Document Detail


Predictors and treatment strategies of HIV-related fatigue in the combined antiretroviral therapy era.
MedLine Citation:
PMID:  20523204     Owner:  NLM     Status:  MEDLINE    
Abstract/OtherAbstract:
OBJECTIVE: To assess predictors and reported treatment strategies of HIV-related fatigue in the combined antiretroviral (cART) era.
METHOD: Five databases were searched and reference lists of pertinent articles were checked. Studies published since 1996 on predictors or therapy of HIV-related fatigue measured by a validated instrument were selected.
RESULTS: A total of 42 studies met the inclusion criteria. The reported HIV-related fatigue prevalence in the selected studies varied from 33 to 88%. The strongest predictors for sociodemographic variables were unemployment and inadequate income. Concerning HIV-associated factors, the use of cART was the strongest predictor. Comorbidity and sleeping difficulties were important factors when assessing physiological influences. Laboratory parameters were not predictive of fatigue. The strongest and most uniform associations were observed between fatigue and psychological factors such as depression and anxiety. Reported therapeutic interventions for HIV-related fatigue include testosterone, psycho-stimulants (dextroamphetamine, methylphenidate hydrochloride, pemoline, modafinil), dehydroepiandrosterone, fluoxetine and cognitive behavioural or relaxation therapy.
CONCLUSION: HIV-related fatigue has a high prevalence and is strongly associated with psychological factors such as depression and anxiety. A validated instrument should be used to measure intensity and consequences of fatigue in HIV-infected individuals. In the case of fatigue, clinicians should not only search for physical mechanisms, but should question depression and anxiety in detail. There is a need for intervention studies comparing the effect of medication (antidepressants, anxiolytics) and behavioural interventions (cognitive-behavioural therapy, relaxation therapy, graded exercise therapy) to direct the best treatment strategy. Treatment of HIV-related fatigue is important in the care for HIV-infected patients and requires a multidisciplinary approach.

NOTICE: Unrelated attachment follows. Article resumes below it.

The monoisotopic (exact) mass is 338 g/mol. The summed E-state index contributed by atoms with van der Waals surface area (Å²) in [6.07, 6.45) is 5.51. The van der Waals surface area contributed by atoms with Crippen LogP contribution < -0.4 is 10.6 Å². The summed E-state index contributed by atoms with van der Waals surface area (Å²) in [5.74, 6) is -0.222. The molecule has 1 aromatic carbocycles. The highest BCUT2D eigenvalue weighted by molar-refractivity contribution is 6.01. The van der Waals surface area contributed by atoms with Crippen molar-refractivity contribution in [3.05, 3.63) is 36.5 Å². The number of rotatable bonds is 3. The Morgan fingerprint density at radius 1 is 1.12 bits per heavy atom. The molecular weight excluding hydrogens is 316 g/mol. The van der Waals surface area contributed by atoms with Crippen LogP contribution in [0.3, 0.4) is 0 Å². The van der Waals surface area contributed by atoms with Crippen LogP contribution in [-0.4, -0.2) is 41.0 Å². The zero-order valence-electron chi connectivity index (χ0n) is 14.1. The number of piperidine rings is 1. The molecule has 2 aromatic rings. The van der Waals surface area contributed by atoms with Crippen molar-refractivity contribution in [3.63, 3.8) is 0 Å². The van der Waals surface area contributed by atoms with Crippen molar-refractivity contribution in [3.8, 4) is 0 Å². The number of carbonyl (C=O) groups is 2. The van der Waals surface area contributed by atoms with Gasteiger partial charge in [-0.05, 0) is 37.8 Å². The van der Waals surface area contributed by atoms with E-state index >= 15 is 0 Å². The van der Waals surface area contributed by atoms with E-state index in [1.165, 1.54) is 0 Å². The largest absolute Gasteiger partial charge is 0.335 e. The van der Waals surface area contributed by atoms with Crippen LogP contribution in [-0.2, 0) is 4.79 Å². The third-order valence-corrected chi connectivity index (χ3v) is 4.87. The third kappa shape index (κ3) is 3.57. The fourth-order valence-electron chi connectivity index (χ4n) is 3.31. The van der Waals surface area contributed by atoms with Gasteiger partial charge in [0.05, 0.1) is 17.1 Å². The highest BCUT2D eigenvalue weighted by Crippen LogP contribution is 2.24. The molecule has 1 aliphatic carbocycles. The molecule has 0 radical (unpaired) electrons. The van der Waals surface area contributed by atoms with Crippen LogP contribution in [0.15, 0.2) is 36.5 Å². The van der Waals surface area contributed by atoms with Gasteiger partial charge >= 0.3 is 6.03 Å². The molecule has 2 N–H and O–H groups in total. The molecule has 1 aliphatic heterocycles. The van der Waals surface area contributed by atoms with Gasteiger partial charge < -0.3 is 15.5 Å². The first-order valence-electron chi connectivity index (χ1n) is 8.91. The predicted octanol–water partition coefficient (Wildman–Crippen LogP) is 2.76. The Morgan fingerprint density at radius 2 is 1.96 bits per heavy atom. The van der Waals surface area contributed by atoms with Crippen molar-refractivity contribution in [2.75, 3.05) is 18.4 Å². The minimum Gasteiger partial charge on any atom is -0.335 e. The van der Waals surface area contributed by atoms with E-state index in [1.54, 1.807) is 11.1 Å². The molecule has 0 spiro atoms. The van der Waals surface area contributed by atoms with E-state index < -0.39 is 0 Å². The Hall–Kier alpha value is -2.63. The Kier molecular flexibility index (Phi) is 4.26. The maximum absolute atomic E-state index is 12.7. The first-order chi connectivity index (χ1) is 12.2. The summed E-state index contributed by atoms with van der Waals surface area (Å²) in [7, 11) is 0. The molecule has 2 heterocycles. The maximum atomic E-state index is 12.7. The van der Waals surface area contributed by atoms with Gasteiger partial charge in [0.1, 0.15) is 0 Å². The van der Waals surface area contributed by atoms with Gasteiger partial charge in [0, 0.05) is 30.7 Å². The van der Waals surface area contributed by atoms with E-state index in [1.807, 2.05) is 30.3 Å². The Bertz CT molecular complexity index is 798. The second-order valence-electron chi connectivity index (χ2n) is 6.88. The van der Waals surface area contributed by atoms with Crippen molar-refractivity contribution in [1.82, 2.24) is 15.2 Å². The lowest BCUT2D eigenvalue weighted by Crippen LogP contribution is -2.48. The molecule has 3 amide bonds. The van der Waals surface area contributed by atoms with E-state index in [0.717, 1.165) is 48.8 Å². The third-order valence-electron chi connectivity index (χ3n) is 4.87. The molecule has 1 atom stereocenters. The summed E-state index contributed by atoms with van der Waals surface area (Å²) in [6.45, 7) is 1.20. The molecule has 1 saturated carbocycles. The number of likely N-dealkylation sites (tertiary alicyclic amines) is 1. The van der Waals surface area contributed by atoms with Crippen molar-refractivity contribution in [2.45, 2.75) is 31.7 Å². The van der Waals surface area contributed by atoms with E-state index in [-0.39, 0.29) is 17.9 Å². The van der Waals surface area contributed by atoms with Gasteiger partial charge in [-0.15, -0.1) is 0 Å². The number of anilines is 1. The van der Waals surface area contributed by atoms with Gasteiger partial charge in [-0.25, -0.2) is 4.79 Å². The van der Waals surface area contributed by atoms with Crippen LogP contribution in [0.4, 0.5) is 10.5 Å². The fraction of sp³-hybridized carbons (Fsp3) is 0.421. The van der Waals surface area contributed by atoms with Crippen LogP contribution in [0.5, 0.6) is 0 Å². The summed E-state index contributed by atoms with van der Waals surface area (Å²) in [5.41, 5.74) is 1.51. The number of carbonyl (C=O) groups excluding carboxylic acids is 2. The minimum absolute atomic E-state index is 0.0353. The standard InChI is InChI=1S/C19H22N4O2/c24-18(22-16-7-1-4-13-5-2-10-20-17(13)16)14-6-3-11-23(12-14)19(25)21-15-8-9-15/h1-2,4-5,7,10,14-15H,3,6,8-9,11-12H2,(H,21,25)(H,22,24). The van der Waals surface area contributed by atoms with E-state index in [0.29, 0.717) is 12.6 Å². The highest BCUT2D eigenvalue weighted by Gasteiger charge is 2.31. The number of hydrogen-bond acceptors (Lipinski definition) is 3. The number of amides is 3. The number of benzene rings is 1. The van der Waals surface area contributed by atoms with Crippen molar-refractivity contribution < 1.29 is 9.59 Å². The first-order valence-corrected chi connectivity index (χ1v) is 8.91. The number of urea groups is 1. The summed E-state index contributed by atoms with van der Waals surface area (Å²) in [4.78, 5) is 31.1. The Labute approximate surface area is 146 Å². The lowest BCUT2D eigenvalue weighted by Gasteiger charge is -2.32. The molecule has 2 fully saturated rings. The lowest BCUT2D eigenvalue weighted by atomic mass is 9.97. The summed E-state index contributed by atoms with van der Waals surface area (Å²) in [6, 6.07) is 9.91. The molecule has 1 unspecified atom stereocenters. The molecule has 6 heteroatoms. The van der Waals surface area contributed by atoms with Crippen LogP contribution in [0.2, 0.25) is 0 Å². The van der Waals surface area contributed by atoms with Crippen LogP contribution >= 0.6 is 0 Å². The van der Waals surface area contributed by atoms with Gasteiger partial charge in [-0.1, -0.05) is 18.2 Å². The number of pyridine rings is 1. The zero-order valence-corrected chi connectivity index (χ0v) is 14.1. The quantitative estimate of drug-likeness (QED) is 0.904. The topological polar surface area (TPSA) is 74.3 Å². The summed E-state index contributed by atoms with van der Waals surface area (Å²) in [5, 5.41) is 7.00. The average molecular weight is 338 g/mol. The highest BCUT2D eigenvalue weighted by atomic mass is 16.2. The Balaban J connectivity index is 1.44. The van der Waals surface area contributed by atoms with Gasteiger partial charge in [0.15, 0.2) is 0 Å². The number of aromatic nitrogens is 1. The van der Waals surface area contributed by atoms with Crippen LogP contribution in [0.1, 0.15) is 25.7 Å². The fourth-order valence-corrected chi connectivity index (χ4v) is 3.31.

Authors:
Eefje Jong; Lisanne A Oudhoff; Cynthia Epskamp; Marlies N Wagener; Miranda van Duijn; Steven Fischer; Eric Cm van Gorp
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Publication Detail:
Type:  Journal Article; Review    
Journal Detail:
Title:  AIDS (London, England)     Volume:  24     ISSN:  1473-5571     ISO Abbreviation:  AIDS     Publication Date:  2010 Jun 
Date Detail:
Created Date:  2010-06-11     Completed Date:  2011-01-13     Revised Date:  -    
Medline Journal Info:
Nlm Unique ID:  8710219     Medline TA:  AIDS     Country:  England    
Other Details:
Languages:  eng     Pagination:  1387-405     Citation Subset:  IM; X    
Affiliation:
Department of Internal Medicine, Slotervaart Hospital, Amsterdam, The Netherlands. eefje.jong@slz.nl
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MeSH Terms
Descriptor/Qualifier:
Antiretroviral Therapy, Highly Active
Anxiety / complications,  drug therapy*,  psychology
CD4 Lymphocyte Count
Fatigue / drug therapy*,  etiology,  psychology
HIV Infections / complications*,  drug therapy,  psychology
HIV-1*
Humans
Risk Factors
Stress, Psychological
Viral Load

From MEDLINE®/PubMed®, a database of the U.S. National Library of Medicine


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